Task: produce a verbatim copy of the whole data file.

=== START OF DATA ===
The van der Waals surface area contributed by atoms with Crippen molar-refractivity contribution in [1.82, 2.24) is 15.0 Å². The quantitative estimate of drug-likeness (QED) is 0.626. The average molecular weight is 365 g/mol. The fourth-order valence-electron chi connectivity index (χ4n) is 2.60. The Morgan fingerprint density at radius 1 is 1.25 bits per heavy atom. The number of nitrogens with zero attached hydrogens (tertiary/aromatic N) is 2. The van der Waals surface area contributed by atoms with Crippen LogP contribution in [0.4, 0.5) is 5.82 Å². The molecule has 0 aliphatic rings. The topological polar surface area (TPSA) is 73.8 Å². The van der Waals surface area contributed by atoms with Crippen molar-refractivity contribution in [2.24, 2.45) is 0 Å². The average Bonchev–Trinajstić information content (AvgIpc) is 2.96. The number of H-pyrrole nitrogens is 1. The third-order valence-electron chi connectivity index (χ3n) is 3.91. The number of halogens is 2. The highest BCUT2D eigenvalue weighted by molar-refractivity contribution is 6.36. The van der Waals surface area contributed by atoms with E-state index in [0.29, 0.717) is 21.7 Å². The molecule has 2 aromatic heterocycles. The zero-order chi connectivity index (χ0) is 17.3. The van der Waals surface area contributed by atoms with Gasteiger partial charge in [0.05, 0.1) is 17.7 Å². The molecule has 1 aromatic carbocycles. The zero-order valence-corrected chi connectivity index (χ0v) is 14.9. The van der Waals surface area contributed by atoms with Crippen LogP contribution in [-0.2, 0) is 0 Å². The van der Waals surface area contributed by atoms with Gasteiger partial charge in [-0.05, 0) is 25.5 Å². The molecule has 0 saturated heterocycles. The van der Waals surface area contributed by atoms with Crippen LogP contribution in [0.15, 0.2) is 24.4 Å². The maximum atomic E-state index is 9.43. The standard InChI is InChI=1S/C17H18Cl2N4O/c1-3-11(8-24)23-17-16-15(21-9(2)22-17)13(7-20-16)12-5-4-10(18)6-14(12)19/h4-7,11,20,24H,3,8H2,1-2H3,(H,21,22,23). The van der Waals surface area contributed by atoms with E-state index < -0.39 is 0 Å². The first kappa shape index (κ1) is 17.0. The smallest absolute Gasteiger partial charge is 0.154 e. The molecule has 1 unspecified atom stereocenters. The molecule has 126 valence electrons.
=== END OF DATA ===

The van der Waals surface area contributed by atoms with Crippen molar-refractivity contribution in [1.82, 2.24) is 15.0 Å². The quantitative estimate of drug-likeness (QED) is 0.626. The average molecular weight is 365 g/mol. The fourth-order valence-electron chi connectivity index (χ4n) is 2.60. The Morgan fingerprint density at radius 1 is 1.25 bits per heavy atom. The number of nitrogens with zero attached hydrogens (tertiary/aromatic N) is 2. The van der Waals surface area contributed by atoms with Crippen LogP contribution in [0.4, 0.5) is 5.82 Å². The molecule has 0 aliphatic rings. The topological polar surface area (TPSA) is 73.8 Å². The van der Waals surface area contributed by atoms with Crippen molar-refractivity contribution in [2.24, 2.45) is 0 Å². The average Bonchev–Trinajstić information content (AvgIpc) is 2.96. The number of H-pyrrole nitrogens is 1. The third-order valence-electron chi connectivity index (χ3n) is 3.91. The number of halogens is 2. The highest BCUT2D eigenvalue weighted by molar-refractivity contribution is 6.36. The van der Waals surface area contributed by atoms with E-state index in [0.29, 0.717) is 21.7 Å². The molecule has 2 aromatic heterocycles. The zero-order chi connectivity index (χ0) is 17.3. The van der Waals surface area contributed by atoms with Gasteiger partial charge in [0.05, 0.1) is 17.7 Å². The molecule has 1 aromatic carbocycles. The zero-order valence-corrected chi connectivity index (χ0v) is 14.9. The van der Waals surface area contributed by atoms with Crippen LogP contribution in [-0.2, 0) is 0 Å². The van der Waals surface area contributed by atoms with Gasteiger partial charge in [-0.05, 0) is 25.5 Å². The molecule has 0 saturated heterocycles. The van der Waals surface area contributed by atoms with Crippen LogP contribution in [0.15, 0.2) is 24.4 Å². The maximum atomic E-state index is 9.43. The standard InChI is InChI=1S/C17H18Cl2N4O/c1-3-11(8-24)23-17-16-15(21-9(2)22-17)13(7-20-16)12-5-4-10(18)6-14(12)19/h4-7,11,20,24H,3,8H2,1-2H3,(H,21,22,23). The van der Waals surface area contributed by atoms with E-state index < -0.39 is 0 Å². The first kappa shape index (κ1) is 17.0. The smallest absolute Gasteiger partial charge is 0.154 e. The molecule has 1 unspecified atom stereocenters. The molecule has 126 valence electrons.